University Press of Florida, November 2001. Hardcover. Used - Very Good / Very Good. Item #249573 From the foreword:
From the foreword:"[This] well-researched, broadly conceived, and gracefully written narrative charts the economic transformation of the upper Little Tennessee River Valley [and] revises long-standing misconceptions about the people, economy, and culture of southwestern Appalachia. . . . While Taylor's book has much to teach us about Appalachian economic development, it also reminds us of the power of myth in southern history." --John David Smith
The capitalist ethic permeated the area: people accustomed to just "getting by" tended to embrace a money economy with open arms and wallets but retained their ability to survive on what they could produce, just in case prosperity fled again. As they sought more cash and more of the material goods that it made available to them, town dwellers actively participated in the exploitation of the area's natural resources. After the mines and logging companies left, the National Park Service and TVA's Fontana Dam harnessed what remained--scenic beauty (where the forest had not been clear-cut) and hydroelectric power. In the process they reduced the few options remaining to area residents to develop the local economy; the only asset left to market was the region's romanticized image as an isolated backwater. Focusing with sensitivity on the ordinary citizens who made the region what it has become, Taylor demonstrates how government plans and business goals affected the culture and community life of a particular region. The national implications of this study will be of interest to scholars studying the New South and the history of tourism and of economic development. Stephen Wallace Taylor teaches history at Georgia College and State University, Milledgeville, and at Macon State College..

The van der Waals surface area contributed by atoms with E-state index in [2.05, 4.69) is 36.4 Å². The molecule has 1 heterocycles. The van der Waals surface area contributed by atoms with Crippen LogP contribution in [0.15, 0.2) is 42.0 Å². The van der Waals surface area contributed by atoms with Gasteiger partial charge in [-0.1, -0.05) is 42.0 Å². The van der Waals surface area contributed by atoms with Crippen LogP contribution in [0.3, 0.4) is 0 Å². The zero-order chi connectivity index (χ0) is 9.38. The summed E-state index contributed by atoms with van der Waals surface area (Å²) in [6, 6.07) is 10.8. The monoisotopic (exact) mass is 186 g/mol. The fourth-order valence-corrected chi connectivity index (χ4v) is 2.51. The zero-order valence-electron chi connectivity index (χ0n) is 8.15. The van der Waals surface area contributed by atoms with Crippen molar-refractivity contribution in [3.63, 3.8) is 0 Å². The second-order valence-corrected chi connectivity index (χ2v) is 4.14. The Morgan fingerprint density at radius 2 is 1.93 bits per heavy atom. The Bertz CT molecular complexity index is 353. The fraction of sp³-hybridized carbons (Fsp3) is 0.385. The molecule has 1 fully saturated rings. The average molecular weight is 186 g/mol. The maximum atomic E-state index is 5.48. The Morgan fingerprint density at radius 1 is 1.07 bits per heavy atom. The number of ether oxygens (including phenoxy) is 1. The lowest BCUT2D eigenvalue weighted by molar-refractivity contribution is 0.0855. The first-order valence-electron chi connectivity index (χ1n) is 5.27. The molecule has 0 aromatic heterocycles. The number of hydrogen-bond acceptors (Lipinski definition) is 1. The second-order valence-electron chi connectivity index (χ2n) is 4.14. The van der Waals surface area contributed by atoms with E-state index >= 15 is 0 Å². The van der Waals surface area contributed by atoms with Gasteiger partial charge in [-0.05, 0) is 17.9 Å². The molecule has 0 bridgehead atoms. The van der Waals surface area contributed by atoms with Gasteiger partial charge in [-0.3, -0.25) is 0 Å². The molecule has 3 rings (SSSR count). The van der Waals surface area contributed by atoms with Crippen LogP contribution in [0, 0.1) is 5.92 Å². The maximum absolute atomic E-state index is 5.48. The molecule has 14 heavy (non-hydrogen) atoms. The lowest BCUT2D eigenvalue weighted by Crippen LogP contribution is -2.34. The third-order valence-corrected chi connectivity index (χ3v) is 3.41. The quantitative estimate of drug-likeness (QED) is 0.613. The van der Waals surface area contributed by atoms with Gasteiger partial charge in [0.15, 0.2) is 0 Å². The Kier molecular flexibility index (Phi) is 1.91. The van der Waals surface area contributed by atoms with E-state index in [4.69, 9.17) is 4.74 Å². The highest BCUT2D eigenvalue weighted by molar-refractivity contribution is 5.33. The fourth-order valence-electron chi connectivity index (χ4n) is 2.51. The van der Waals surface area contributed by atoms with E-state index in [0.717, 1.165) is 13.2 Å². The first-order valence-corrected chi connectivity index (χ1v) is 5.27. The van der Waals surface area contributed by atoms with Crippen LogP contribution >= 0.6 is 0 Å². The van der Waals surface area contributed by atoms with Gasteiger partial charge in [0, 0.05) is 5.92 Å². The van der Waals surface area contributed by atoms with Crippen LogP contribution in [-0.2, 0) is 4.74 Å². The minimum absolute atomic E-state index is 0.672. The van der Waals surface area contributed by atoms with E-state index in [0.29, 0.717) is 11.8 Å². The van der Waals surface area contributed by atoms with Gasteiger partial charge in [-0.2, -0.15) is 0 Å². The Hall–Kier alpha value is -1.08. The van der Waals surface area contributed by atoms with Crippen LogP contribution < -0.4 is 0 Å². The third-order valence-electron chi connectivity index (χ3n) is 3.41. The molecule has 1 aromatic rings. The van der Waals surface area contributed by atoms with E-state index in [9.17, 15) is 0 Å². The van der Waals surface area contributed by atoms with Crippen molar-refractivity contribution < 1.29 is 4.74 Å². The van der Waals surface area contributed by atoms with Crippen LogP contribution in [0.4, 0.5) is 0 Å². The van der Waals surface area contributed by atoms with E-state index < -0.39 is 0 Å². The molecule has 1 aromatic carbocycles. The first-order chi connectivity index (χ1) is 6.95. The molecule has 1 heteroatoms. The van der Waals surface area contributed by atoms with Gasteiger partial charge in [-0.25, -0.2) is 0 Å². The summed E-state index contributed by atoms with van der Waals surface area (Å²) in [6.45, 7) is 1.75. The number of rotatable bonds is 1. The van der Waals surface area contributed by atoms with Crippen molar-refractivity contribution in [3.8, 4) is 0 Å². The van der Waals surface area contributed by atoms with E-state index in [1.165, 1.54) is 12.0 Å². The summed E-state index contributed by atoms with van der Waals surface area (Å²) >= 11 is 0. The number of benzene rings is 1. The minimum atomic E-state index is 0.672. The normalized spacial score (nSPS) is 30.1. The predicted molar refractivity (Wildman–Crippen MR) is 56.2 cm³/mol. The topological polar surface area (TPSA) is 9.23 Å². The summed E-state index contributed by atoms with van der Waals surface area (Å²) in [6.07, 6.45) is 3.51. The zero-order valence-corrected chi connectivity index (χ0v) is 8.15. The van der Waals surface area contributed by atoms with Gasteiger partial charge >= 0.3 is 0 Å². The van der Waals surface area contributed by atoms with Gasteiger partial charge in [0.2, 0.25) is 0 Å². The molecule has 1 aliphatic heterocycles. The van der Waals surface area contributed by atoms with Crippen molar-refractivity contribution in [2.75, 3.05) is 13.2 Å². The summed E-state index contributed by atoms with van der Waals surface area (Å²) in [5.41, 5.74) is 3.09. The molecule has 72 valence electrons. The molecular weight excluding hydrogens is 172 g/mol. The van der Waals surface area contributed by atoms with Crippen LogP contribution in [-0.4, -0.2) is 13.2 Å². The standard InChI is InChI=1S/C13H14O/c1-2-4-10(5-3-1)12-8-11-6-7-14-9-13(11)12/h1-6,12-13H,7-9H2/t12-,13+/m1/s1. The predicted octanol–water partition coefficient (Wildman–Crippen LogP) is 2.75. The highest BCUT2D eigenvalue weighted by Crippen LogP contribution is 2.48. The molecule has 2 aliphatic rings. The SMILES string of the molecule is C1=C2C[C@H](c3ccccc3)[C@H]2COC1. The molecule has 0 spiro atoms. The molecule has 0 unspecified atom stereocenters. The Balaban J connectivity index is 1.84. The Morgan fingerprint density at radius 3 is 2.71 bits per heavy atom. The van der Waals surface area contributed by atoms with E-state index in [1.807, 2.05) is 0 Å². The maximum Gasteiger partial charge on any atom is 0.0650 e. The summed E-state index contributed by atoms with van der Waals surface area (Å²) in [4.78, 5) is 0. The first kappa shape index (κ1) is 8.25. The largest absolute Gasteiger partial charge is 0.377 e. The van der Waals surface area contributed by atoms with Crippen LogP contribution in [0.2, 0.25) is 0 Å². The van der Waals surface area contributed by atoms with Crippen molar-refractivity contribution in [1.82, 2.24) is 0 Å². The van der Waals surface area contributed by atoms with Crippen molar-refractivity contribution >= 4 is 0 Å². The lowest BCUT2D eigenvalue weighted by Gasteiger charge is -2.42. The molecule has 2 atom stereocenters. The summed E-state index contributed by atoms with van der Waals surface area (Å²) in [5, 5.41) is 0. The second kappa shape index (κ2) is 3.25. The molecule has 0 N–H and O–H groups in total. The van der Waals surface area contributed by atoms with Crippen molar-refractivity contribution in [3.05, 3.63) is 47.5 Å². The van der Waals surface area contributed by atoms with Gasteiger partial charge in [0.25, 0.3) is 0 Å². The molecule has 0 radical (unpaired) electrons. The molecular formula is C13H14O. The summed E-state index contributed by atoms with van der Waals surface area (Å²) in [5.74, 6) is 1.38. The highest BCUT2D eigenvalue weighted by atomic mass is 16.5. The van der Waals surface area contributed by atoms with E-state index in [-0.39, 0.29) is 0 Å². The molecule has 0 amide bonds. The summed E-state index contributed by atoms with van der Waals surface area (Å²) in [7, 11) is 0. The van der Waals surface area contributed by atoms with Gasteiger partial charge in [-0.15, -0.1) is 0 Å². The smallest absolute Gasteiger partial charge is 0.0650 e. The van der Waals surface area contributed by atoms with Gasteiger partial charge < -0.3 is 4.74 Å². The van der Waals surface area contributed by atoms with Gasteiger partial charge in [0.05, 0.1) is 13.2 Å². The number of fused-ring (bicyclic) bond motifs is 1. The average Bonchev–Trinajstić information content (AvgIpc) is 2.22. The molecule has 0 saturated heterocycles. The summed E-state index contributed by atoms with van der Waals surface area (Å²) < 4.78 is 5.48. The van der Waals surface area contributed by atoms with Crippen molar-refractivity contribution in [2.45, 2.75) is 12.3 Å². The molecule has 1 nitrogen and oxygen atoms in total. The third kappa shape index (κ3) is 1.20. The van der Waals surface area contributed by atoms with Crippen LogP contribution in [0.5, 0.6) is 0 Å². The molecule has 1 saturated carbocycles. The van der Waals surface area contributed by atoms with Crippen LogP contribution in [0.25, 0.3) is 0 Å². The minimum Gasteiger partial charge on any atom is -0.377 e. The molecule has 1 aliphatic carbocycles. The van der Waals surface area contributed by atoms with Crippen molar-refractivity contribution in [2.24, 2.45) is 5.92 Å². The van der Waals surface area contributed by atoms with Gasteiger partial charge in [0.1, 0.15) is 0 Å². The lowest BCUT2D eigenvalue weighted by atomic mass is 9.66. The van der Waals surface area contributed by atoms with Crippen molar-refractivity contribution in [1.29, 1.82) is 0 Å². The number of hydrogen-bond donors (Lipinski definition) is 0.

This book explores the origins of exploitative development in the Great Smoky Mountains and finds some surprising similarities to developmental patterns in the rest of the South. Focusing on the economic transformation of the southern Appalachians, Stephen Taylor examines the dynamics of rural versus small-town forces in the western North Carolina mountains, the region sometimes known as the "back of beyond," a name that pays homage to the mythic past of Appalachian isolation.
Some minor shelf wear on the jacket. Mylar wrapped to preserve.